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Why Do Successful Companies Fail?

By John Wells on May 9, 2012

No financially successful firm wants to believe that failure could just be round the corner. But successful firms fail all the time, and they fail dramatically; years of stellar profit growth and then sudden collapse.

Once a firm hits the wall, it is difficult to recover. Turning round a large corporation takes great leadership, huge resources and a good deal of serendipity. A few, like IBM, come back from the brink and re-establish their leadership. Others, like Wang Laboratories, and instant photography king Polaroid simply disappear. But many such as Kmart, Circuit City or Kodak struggle on for years before they meet their end. It is a slow and painful death.

Inertia – A Fatal Disease

What is this fatal disease? Some try to blame external events such as the recent financial crisis, but Circuit City and General Motors were in trouble long before the financial meltdown; the crisis merely hastened their demise. The root cause of the problem is strategic inertia – these firms failed to adapt in a timely fashion to a changing competitive environment and their fate was sealed. Profits and stock prices continued to rise long after they had contracted the disease, creating a false illusion of success. By the time the financials turned down, it was already too late.

There are three main types of inertia. Strategic inertia is the failure of companies to change their strategies in a timely fashion. Structural inertia is suffered by firms that know they need to change but their structure gets in the way. Human inertia is the reluctance of individuals and groups to change even though they know they need to. Unless firms address all three they risk failure.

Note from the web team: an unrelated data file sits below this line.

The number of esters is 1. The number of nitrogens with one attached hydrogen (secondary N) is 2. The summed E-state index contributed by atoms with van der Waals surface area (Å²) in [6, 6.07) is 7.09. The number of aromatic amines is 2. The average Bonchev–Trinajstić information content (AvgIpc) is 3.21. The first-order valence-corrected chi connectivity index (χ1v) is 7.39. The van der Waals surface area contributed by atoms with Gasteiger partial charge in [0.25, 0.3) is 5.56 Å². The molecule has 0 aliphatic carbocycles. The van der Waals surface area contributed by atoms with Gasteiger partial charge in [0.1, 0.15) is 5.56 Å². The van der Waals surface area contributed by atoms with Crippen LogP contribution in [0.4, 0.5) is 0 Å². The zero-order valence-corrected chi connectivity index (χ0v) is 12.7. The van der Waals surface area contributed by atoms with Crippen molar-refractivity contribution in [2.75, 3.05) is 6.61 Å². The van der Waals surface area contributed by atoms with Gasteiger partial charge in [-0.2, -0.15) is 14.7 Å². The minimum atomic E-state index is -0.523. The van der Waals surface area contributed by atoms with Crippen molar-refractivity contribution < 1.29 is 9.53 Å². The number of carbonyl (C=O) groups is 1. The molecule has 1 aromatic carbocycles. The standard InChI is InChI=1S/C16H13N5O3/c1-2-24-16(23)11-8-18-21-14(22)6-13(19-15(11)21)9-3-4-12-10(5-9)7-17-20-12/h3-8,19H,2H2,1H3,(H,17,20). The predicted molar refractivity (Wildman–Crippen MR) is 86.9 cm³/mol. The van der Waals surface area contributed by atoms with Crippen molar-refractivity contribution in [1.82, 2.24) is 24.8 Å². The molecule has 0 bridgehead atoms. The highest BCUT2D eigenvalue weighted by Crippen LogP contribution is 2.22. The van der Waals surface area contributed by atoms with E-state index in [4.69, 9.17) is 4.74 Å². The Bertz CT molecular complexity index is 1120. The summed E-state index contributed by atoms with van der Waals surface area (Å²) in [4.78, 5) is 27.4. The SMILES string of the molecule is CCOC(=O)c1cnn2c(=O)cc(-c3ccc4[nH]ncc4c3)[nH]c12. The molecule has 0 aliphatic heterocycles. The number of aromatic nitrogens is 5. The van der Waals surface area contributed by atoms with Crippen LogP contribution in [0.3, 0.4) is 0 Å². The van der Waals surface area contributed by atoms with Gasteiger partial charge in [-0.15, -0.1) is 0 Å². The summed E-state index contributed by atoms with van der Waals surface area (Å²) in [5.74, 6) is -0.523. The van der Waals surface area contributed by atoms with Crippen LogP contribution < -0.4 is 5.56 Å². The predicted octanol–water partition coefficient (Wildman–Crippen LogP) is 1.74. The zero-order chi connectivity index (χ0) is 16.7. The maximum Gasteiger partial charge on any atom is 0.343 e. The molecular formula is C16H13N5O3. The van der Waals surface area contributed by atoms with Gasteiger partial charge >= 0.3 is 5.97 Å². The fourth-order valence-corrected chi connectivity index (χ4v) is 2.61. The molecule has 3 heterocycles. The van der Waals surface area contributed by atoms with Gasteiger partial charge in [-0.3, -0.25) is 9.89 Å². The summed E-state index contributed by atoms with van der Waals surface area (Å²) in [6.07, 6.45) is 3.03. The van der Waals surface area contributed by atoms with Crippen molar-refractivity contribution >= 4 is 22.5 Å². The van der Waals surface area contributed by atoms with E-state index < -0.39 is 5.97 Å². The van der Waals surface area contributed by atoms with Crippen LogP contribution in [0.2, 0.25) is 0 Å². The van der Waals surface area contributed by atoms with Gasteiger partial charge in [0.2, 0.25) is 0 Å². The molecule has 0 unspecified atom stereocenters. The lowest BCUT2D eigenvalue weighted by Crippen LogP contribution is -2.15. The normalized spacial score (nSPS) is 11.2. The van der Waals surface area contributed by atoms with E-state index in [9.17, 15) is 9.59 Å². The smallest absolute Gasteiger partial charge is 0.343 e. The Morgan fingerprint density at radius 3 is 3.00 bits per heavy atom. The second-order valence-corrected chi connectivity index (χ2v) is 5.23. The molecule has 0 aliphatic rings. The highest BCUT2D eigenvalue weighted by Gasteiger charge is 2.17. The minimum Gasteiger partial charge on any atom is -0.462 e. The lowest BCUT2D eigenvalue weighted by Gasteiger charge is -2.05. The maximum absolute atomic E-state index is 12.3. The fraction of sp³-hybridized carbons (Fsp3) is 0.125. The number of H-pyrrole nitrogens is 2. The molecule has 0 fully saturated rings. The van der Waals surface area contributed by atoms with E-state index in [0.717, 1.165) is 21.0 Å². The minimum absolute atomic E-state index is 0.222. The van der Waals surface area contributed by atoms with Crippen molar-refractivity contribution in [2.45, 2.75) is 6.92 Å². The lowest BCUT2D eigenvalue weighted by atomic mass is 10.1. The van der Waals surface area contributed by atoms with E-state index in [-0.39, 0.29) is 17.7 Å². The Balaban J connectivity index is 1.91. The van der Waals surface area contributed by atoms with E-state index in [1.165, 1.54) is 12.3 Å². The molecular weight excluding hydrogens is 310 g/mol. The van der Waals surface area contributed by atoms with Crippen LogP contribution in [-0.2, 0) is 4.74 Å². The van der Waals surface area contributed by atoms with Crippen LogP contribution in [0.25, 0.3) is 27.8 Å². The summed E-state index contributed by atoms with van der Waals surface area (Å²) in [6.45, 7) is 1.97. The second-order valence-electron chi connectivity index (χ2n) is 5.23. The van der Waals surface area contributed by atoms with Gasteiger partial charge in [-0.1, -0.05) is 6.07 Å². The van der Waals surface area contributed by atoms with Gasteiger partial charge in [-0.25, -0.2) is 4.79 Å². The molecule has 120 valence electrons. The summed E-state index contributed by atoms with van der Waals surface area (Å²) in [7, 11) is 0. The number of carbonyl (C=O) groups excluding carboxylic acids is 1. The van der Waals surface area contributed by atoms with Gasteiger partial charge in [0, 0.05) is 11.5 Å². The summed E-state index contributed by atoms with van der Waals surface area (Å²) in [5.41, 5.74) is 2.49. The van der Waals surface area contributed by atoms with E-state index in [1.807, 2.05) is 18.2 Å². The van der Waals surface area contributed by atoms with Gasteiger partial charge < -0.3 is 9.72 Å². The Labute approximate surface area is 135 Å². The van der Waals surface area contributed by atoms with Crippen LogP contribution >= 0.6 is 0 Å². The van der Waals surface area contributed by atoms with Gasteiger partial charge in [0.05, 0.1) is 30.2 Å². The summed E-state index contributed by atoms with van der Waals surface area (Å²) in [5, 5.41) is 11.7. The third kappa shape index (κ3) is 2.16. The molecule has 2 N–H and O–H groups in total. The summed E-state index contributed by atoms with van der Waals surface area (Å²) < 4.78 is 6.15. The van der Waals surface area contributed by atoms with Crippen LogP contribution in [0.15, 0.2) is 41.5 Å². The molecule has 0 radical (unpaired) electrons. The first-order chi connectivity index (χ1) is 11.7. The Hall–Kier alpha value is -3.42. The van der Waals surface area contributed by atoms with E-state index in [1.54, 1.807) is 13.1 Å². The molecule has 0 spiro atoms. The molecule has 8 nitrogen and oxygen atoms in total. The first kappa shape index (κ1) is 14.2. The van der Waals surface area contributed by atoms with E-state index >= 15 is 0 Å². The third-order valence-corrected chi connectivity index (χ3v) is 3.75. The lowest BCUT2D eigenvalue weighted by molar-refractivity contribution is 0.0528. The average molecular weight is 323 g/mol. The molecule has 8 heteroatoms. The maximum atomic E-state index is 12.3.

In Search of Strategic IQ

The capacity to adapt to a changing environment is a mark of intelligence; so why do firms demonstrate such low Strategic IQ? What causes inertia and why is it so deadly? Is a firm destined, like human beings, to a lifecycle which ultimately leads to death? If so, why is it that some firms are reborn many times? Surely, there is a way to develop sustainable returns? In a society where large company failure is so socially disruptive, is it not the responsibility of business leaders to find such a way?

Inertia is a complex phenomenon and purposeful intelligent change even more so. There are no simple answers. Firms must look to build smart, adaptive strategies, always striving to improve their current strategic model while testing new, radical ways to compete. To support this, they need smart structures that support strategic change, even drive it, rather than get in the way. But ultimately, the capacity of a firm to change is limited by the capacity and willingness of its people to change. Firms must understand why humans sometimes resist change when, properly motivated, they have an insatiable desire to adapt and learn. Unless leaders of tomorrow grasp all three dimensions, the end is inevitable. It is not a matter of “if” but “when”.